Digital deficit disorder

Sam Smith, 2010 – Thanks to the work I do, I’m constantly looking at percentages and other such figures developed after much, and often expensive, research. And as I do so, the ghost of Alice Darnell repeatedly arises, reminding me – as she did teaching my 12th grade math class – that a result can be no more accurate than the least accurate figures used to derive it.

Yet polling firms, government agencies, and others trying to prove a point to justify their existence, repeatedly tell us things like, “Candidate A received 46.7% in our latest survey.” Further down, however, you learn that the poll is accurate only within 3-4 percentage points.

In the notoriously inadequate world of school testing, it can get even worse. The DC school system tells us, for example that 47.62% of fourth graders are “proficient or advanced in reading,” a number that doesn’t reflect how many students were sick on the day of the test or to what degree questions with multiple choice answers reflect actual reading skill or how many students read better than they take tests. But the score certainly reflects a test company’s ability to con its clients and the lack of math skills of those running the DC school system.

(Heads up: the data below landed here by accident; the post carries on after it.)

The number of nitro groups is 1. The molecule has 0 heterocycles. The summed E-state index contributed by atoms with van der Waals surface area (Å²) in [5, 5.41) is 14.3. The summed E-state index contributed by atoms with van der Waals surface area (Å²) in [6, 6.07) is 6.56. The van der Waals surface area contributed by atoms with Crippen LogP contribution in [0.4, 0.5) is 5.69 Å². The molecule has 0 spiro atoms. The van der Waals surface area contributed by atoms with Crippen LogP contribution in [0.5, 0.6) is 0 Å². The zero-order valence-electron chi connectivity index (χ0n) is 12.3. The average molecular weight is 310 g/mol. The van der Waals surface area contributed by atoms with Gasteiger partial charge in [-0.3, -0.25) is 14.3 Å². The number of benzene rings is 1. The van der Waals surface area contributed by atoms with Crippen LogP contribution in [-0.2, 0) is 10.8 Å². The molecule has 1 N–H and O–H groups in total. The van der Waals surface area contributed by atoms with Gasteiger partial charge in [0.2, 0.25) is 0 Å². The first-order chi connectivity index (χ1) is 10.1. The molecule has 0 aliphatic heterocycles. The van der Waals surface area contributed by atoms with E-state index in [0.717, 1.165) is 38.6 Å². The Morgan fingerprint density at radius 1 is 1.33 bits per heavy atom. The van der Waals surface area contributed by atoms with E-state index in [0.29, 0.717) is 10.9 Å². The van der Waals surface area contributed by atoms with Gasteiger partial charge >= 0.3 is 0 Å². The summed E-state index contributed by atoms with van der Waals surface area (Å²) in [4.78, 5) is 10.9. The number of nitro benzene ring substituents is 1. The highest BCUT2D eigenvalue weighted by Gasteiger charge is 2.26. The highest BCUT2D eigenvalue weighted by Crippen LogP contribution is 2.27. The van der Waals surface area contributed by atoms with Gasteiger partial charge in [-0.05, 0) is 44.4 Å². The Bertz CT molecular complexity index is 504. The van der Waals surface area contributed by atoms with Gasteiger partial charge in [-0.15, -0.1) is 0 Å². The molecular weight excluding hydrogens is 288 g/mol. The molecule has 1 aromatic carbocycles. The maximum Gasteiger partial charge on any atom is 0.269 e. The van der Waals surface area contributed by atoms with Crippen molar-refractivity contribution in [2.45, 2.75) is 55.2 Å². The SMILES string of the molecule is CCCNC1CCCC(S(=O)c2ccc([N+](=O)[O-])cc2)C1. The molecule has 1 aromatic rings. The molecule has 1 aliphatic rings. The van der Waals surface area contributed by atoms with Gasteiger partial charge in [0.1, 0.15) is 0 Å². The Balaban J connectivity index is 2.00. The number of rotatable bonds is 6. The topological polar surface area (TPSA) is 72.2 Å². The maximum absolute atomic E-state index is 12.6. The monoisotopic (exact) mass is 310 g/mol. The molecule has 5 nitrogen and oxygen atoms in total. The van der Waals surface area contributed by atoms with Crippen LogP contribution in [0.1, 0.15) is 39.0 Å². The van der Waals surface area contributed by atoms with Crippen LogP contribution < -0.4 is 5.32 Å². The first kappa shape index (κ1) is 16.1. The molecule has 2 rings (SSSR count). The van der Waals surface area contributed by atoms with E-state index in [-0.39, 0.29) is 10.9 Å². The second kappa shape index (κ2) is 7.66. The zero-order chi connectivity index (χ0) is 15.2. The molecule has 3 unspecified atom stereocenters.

My own research has found that 98.12% of the percentages I come across in news stories don’t deserve their extra decimal points and journalists should round them up or down in a well-deserved attack on digital deficit disorder.

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